Whatever your profession, systems thinking is critical for success in the global economy, according to speakers at the 2011 MIT SDM Conference on Systems Thinking for Contemporary Challenges.
The annual event, sponsored by MIT's System Design and Management (SDM) program, drew almost 300 attendees from across MIT and around the world on Oct. 24 and 25. This year's conference, which highlighted SDM's 15th anniversary and featured several SDM alumni speakers who are now senior executives, focused on addressing complexity and innovation in healthcare, education, and product development.
|Dr. Katharine Frase, VP Industry Solutions and Emerging|
Business, IBM Research, discussed Watson and its
implications for industry and society.
Photo: Dave Schultz, SDM
Crawley then explained that systems thinking is a way of looking at problems in context, in order to more successfully predict what will emerge to ensure value. "This is the real art and the real goal of systems thinking — training yourself in the domain in which you work to look at an unprecedented system, predict outcomes, and add value," Crawley said. In essence, using systems thinking helps make complex challenges less complicated.
Several speakers subsequently outlined complex challenges in healthcare. In Tuesday's keynote, Dr. Julian Goldman, who directs the Program on Medical Device Interoperability at Massachusetts General Hospital, described some of the problems hospitals have in managing incompatible medical devices.
The result, Goldman explained, is that most medical devices are not interoperable and cannot be synchronized or networked. This can cause "alarm fatigue" in medical professionals who must monitor multiple devices simultaneously, often while managing a medical crisis. The consequences can be dire. "We have many well-reported incidents of adverse results and patient deaths due to alarm fatigue," he said.
Goldman believes that the root of this problem is the failure of manufacturers to consider each device as part of a wider system. A main reason is the complexity involved in developing devices that connect to those produced by other manufacturers, because this would complicate a wide range of considerations at every level of the system, from user instructions to liability.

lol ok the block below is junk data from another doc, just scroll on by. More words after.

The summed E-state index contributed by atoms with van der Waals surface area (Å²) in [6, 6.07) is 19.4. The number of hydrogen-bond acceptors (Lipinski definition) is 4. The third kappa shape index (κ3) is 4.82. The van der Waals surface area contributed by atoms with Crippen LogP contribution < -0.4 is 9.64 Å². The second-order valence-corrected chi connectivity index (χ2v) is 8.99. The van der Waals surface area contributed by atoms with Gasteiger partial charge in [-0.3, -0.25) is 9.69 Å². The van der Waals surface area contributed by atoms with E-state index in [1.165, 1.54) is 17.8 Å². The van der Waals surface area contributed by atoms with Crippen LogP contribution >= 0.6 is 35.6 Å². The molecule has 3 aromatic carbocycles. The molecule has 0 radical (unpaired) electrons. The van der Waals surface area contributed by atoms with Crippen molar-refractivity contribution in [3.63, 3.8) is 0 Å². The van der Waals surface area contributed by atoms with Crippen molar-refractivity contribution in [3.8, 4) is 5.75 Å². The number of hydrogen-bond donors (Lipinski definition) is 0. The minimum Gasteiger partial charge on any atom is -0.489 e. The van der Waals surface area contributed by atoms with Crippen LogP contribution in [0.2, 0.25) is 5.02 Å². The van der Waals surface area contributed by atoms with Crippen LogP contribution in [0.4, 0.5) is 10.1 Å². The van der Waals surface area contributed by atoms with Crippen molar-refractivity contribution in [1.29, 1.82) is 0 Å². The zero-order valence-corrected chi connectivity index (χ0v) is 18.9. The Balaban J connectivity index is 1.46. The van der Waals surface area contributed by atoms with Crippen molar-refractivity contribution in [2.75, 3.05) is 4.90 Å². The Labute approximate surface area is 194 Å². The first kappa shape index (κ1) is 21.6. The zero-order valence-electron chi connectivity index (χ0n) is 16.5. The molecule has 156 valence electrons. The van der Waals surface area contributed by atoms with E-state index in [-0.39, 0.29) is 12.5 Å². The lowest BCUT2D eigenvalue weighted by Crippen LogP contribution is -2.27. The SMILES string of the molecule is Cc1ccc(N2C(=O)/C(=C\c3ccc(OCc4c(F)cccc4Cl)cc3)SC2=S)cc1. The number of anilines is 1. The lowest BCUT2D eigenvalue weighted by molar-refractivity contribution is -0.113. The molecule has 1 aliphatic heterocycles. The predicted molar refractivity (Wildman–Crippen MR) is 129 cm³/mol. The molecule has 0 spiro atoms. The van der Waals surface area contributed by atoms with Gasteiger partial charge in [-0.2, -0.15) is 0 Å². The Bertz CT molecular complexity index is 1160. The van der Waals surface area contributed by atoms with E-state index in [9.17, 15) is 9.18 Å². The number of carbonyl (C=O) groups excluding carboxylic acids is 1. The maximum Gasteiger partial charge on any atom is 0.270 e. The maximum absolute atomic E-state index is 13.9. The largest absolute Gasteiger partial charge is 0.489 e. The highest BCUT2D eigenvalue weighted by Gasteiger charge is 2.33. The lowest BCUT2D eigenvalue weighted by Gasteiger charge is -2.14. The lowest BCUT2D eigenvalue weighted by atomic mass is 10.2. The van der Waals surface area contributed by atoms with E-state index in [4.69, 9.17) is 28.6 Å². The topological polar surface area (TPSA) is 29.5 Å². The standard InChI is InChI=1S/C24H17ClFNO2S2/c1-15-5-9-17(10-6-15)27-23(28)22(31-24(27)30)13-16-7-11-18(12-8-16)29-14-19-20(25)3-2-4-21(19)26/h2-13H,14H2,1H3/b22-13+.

Other conference speakers highlighted applications and the need for systems thinking in fields as diverse as aeronautics, engine control, flu prevention, and food safety.
For example, John Helferich, SDM '10, former senior vice president of R&D for Mars Inc. and currently a PhD student in MIT's Engineering Systems Division, noted that although thousands of deaths from food-borne illnesses occur annually in the United States, the food industry does not have consistent safety standards along the supply chain from farm to table. "Think about all the things we do to fly safely," he said. "We don't have that stringency in food safety."
A panel titled "Watson, Analytics, and the Implications for Industry and Society" brought together IBM Vice President Katharine Frase, SDM alumnus and Bank of America executive Doug Hague, and healthcare consultant David Hartzband, who discussed computing in banking and healthcare.
The conference also emphasized education, from MIT Professor Richard Larson's discussion of technology-enabled learning around the world to new universities launching in Singapore and Moscow led by SDM co-founders and conference keynotes Institute Professor Thomas L. Magnanti and Crawley.
"The need is for people who understand systems and people who understand information technology," said Magnanti, the founding president of Singapore University of Technology and Design, which will open in April. "Future success will depend on educating more people in systems thinking."
Visit sdm.mit.edu to view videos of presentations delivered at the 2011 MIT SDM Conference on Systems Thinking for Contemporary Challenges.
Next year's conference will be held at MIT on Oct. 22 and 23, 2012.